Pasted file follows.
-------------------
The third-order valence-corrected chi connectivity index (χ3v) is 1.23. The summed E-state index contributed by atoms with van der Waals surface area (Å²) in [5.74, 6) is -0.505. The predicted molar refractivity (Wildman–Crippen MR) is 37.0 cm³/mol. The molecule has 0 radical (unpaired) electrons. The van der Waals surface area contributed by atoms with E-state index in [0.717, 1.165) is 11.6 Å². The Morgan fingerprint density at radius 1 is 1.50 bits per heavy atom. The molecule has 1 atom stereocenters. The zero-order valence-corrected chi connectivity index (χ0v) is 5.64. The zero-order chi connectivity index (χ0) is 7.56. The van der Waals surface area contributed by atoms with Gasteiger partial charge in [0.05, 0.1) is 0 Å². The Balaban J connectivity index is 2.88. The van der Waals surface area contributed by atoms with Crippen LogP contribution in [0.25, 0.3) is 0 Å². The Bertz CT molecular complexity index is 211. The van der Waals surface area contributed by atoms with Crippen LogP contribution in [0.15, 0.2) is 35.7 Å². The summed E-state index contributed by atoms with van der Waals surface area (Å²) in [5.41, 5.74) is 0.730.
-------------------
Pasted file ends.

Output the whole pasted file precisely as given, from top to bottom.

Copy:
The third-order valence-corrected chi connectivity index (χ3v) is 1.23. The summed E-state index contributed by atoms with van der Waals surface area (Å²) in [5.74, 6) is -0.505. The predicted molar refractivity (Wildman–Crippen MR) is 37.0 cm³/mol. The molecule has 0 radical (unpaired) electrons. The van der Waals surface area contributed by atoms with E-state index in [0.717, 1.165) is 11.6 Å². The Morgan fingerprint density at radius 1 is 1.50 bits per heavy atom. The molecule has 1 atom stereocenters. The zero-order valence-corrected chi connectivity index (χ0v) is 5.64. The zero-order chi connectivity index (χ0) is 7.56. The van der Waals surface area contributed by atoms with Gasteiger partial charge in [0.05, 0.1) is 0 Å². The Balaban J connectivity index is 2.88. The van der Waals surface area contributed by atoms with Crippen LogP contribution in [0.25, 0.3) is 0 Å². The Bertz CT molecular complexity index is 211. The van der Waals surface area contributed by atoms with Crippen LogP contribution in [0.15, 0.2) is 35.7 Å². The summed E-state index contributed by atoms with van der Waals surface area (Å²) in [5.41, 5.74) is 0.730.